|Todai-ji Buddha Hall|
In the 8th century, Todai-ji was built as a headquarter of all Japanese temples. It was not only a center for rituals of the nation but also a center for scholar monks to learn Buddhism beyond different schools. After Meiji Restoration, temples had to choose one school and Todai-ji chose Kegon.
|Pictorical representation of the world of enlightenment |
When I'm asked about Kegon Buddhism, I introduce what I was once told by one of the monks regarding "ke" (which means flower) of "ke-gon" : "Each of human beings has a seed within us. Buddha is the one who has grown the seed to flower beautifully. What we are supposed to do is to do our best to make a seed grow into a flower. " He added, "It's just like the message of a song 'Sekai ni Hitotudake no Hana.'"
"Sekai ni Hitotudake no Hana" or "The Only Flower in the World" is a J-pop song by Smap, written by Noriyuki Makihara. The following is a summary of lyrics:
Look at the flowers at the flower shop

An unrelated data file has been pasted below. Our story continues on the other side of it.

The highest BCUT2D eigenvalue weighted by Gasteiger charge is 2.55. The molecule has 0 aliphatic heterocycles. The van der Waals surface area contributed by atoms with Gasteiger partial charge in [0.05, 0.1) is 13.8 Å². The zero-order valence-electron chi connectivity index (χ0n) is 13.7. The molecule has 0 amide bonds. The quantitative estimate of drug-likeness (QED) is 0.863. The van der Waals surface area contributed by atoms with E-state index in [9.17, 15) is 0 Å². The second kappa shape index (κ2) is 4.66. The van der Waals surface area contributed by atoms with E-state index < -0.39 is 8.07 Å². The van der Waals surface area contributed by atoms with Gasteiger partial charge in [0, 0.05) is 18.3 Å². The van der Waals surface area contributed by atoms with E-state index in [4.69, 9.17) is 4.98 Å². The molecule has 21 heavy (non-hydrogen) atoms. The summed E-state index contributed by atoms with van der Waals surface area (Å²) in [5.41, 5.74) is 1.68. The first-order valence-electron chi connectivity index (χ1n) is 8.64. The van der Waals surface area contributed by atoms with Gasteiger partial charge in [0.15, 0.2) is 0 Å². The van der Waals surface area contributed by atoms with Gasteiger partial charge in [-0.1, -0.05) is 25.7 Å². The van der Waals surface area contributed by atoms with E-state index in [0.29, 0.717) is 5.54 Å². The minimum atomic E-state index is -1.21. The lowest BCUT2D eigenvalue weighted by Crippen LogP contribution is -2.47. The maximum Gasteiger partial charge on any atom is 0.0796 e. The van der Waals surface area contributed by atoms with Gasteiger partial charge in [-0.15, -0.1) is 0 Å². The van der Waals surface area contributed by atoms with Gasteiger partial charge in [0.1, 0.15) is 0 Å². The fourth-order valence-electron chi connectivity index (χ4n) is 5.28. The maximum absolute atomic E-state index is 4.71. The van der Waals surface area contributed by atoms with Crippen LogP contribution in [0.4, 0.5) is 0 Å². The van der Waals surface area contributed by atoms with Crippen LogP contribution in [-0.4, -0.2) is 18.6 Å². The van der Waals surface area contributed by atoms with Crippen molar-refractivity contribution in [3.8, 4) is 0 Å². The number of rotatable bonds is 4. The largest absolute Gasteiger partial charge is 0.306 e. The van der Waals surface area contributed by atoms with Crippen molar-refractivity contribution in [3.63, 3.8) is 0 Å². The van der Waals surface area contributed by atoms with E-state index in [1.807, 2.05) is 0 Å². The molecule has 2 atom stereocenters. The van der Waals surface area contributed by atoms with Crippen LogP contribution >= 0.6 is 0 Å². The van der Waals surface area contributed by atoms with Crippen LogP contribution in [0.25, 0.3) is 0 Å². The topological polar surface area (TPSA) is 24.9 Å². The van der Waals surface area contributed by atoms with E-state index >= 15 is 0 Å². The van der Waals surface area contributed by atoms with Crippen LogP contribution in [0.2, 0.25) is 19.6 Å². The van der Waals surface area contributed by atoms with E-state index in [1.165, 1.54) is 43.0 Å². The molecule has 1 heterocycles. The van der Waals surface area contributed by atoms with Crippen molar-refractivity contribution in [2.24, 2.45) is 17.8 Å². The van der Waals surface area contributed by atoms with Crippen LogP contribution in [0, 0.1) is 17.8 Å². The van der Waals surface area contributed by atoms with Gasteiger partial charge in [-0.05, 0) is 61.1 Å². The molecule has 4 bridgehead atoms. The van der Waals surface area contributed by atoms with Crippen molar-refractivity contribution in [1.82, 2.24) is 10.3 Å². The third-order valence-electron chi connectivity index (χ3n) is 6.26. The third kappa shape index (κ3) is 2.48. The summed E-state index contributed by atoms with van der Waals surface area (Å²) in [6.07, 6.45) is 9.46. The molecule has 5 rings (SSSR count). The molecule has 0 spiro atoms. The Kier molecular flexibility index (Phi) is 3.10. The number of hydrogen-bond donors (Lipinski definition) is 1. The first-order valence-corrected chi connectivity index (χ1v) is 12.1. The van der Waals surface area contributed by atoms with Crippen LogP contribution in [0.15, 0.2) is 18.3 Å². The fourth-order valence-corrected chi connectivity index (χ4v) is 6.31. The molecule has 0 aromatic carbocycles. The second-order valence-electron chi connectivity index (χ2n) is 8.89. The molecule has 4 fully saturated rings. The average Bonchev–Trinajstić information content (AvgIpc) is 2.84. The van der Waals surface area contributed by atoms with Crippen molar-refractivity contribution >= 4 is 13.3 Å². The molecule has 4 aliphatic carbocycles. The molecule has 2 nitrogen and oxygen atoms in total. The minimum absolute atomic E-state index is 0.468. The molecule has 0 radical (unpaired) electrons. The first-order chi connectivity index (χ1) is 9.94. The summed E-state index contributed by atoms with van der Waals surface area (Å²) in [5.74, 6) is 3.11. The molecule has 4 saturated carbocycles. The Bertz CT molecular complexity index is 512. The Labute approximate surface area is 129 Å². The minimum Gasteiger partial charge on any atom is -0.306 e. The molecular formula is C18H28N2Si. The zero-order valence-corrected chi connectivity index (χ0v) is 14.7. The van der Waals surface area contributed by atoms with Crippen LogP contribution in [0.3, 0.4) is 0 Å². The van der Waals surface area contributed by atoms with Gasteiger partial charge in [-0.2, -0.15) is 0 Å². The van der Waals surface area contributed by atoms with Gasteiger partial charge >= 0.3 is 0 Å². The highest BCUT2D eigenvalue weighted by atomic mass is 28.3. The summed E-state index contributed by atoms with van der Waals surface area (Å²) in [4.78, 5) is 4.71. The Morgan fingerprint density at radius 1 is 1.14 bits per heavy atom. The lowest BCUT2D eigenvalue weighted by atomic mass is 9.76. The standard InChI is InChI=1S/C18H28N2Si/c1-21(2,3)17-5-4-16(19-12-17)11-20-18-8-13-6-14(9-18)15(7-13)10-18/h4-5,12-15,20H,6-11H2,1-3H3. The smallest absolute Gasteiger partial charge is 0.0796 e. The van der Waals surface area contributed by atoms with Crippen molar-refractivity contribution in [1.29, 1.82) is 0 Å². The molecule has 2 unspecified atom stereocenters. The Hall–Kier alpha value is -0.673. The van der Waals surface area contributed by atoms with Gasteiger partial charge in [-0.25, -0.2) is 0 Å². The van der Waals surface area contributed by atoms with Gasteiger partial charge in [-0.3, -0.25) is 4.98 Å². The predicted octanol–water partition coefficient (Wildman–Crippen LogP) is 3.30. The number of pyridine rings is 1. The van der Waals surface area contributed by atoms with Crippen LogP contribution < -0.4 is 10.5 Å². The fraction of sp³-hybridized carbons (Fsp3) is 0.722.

Each is so beautiful that makes your heart stop
Flowers stand tall and proud blooming
without competing which one is the best
Why can't we people live like flowers?
Why do people always want to compare and compete?
Each of us hold different seed within us
We are all unique, we are all different
You don't have to be number one cause you're already only one
You should do your best to make a seed grow into a flower
Spread my arms though I mayBell, songbird, and me
I'll never fly up in the sky.
Songbirds fly but they can't run
Fast on the ground like I do.
Shake myself though I may
No pretty sound comes out.
Bells jingle but they don't know
Lots of songs like I do.
All different, all just right. (translated by D.P.Dutcher)
This is original Japanese.